To keep each goal fresh in your mind, sum it up in a sentence and stick it beside your mirror, recommends Allison.

4. Strategise

Do your research, says Allison, particularly if your goal is something like losing weight or finding a new relationship. Learn how other people have achieved what you want, what groups you could join and the steps you need to take.

“Planning can make you more comfortable, make your goal more real and make it less scary,” she says. If you want to cycle to work, you’ll need to plan a route, find places to shower and park your bike, and decide what you’ll do when it rains.

5. Break it down

“Knowing how you’re going to achieve your goal is vital,” says Karen. Break your big goal into baby steps. Each step might involve several actions, she says. Make sure these actions can be completed in a day or a week at most.

Realistic goals, with dates and measurable results, are the key. Identify some milestones and celebrate when you reach them.

Take it slow, says Karen. “It might be starting to do the kids’ lunches without plastic wrap. Don’t try to do that, and the biking, and start composting all in one week.”

6. Take action

Don’t wait to feel motivated, says Allison. “Instead of waiting for the energy, take some action—it could be just a small step. Action creates momentum.”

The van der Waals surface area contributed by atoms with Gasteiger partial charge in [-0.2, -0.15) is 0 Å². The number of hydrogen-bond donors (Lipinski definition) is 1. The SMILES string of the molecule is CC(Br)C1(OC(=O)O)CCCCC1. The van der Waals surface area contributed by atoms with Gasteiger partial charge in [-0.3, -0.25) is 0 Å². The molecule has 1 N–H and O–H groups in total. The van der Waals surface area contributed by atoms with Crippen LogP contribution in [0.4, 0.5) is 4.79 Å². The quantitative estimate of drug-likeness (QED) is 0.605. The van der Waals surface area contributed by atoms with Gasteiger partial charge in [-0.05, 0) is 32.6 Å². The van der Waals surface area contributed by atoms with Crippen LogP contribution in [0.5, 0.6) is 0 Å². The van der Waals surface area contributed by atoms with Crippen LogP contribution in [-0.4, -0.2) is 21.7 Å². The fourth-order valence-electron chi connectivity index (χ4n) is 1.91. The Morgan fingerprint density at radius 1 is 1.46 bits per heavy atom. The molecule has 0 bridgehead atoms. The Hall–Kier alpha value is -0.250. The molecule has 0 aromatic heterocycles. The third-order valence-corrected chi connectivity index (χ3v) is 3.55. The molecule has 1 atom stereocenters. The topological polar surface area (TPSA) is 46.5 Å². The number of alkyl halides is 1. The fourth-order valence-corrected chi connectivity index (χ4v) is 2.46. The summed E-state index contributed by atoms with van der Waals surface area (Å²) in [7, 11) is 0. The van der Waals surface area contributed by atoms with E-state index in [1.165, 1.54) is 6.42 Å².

It takes 21 days to change a habit so identify your habits and how you can manage them.

“It may be that this whole regime requires getting up earlier, so get up ten minutes earlier for a few days, then 20 minutes earlier for a few days,” says Karen. “It’s a little bit like acclimatising, just working your way towards it.”

7. Enlist supporters

Find a friend to share your goals with and ask your family for encouragement—you’ll need a support system. If you’re dealing with emotional issues, professional support could be helpful. Encourage and reassure yourself, too—“as if you were talking to your best friend,” says Karen.

8. Believe you can do it

Success comes down to attitude, says Allison. “Choose well, believe you can achieve it, and commit to it.”

Doubts kill motivation, so banish negative thoughts. And you’ll be more likely to believe you can achieve your goals if they’re realistic. “Don’t resolve never to eat chocolate again; resolve to eat less of it.”

9. Get some zen

Introducing a spiritual aspect helps, say the experts. Embrace nature, says Allison. “If you want to be fit, maybe it’s also about going for walks in the park, or on the beach.” If you’ve resolved to save the planet, even better. “A bigger goal will often have a lot more power behind it, because you’re always moving towards something greater than the present,” says Karen.